Content Connects People With Products

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Customers as Part of the Content Marketing Team

Of course, some of the most compelling product-related content out there today is created by customers themselves. The Facebook page 100% Pure New Zealand, which is hosted by Tourism New Zealand, is a testament to the art of inviting users to contribute, posting questions such as "The Coolest Thing I have done in New Zealand is ..." for which it received 750 responses. It also held a "Your Big Break" contest for young filmmakers, inviting them to submit their take on the country in 3 minutes or less; the winning entry by Argentinean Andrés Borghi was chosen by Kiwi director Peter Jackson and has been viewed more than 75,000 times on YouTube.

Adam L. Penenberg, journalist and author of Viral Loop: From Facebook to Twitter, How Today's Smartest Businesses Grow Themselves, says to be sure that you've got what he calls "a really defensible product." If your product or customer care needs improvement, you'll hear about it from customers a lot faster, thanks to the web. "Social media really raises the bar on service for companies," Penenberg says, "because bad news travels a lot faster."

Penenberg cites the example of General Motor's 2007 campaign for its Chevrolet Tahoe SUV. Inviting customers to make their own ad for the vehicle, they failed to anticipate the backlash from environmentalists who took the opportunity to post slick ads that accused Tahoe drivers of tailgating, hating Mother Earth, and getting bad gas mileage. "These days, companies need good products and service plus [they must] provide engaging, entertaining content to customers," he says.

Hitting a Moving Target: Going Mobile with Content Marketing

One of the biggest challenges facing marketers in 2010 is mobility-delivering high-quality marketing content in a world where a reader may be at a desktop computer, a smartphone, an iPad or netbook, or on a third-party website. It's particularly true outside the U.S. Pulizzi points out, "In Asia they're bypassing the PC and going straight to mobile delivery for a lot of content." In February 2010 the International Telecommunication Union released a study that showed that in developing countries, the rate of mobile phone subscriptions passed the halfway mark to reach an estimated 57% in 2009-more than double what it was in 2005.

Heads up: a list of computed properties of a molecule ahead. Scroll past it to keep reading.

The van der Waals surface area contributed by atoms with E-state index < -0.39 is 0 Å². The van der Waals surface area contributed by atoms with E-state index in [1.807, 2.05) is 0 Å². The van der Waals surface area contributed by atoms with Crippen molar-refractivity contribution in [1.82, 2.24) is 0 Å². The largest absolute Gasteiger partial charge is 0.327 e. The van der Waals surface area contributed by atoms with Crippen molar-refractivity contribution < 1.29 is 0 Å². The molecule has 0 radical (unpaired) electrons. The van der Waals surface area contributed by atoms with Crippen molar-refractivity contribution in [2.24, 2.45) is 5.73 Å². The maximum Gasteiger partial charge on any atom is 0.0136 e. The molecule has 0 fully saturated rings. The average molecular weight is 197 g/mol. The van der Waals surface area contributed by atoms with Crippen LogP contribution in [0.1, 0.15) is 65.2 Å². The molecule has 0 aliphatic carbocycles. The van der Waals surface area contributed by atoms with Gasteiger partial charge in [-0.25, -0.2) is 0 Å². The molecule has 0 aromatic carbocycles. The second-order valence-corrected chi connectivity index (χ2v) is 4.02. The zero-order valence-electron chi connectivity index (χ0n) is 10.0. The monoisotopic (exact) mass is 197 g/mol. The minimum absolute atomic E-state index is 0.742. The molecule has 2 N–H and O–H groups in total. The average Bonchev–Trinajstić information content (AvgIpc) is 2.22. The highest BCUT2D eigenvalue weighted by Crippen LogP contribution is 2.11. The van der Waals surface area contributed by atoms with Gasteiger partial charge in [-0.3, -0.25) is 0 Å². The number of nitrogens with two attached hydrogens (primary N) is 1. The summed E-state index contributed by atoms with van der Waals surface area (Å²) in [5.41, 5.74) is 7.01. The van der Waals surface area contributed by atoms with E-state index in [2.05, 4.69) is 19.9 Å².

However, as HubSpot's Volpe says, "It's bigger than just mobility; it's about content portability. Companies just can't expect content to be consumed on their own website; better to embrace the notion that it will show up everywhere." As in HubSpot's case: The company learned from customers that TiVo was indexing its podcasts, so now listeners can hear HubSpot podcasts through their televisions if they choose.

Content is becoming an increasingly important tactic for connecting customers to products; the question is whether marketers are willing to give up enough control over who's creating it and where it's being consumed to allow it to flourish.

Featured Sites

Dorling Kindersley Books sales video -
HubSpot -
IBM Social Computing Guidelines - zz/en/guidelines.html
Johnson & Johnson blog, JNJ BTW -
Junta42 -
McNeil Pediatrics Facebook -!/ADHDMoms?ref=ts
Adam L. Penenberg -
Joe Pulizzi -
David Meerman Scott -
Tourism New Zealand’s 100% Pure New Zealand Facebook page -!/NewZealand?ref=ts

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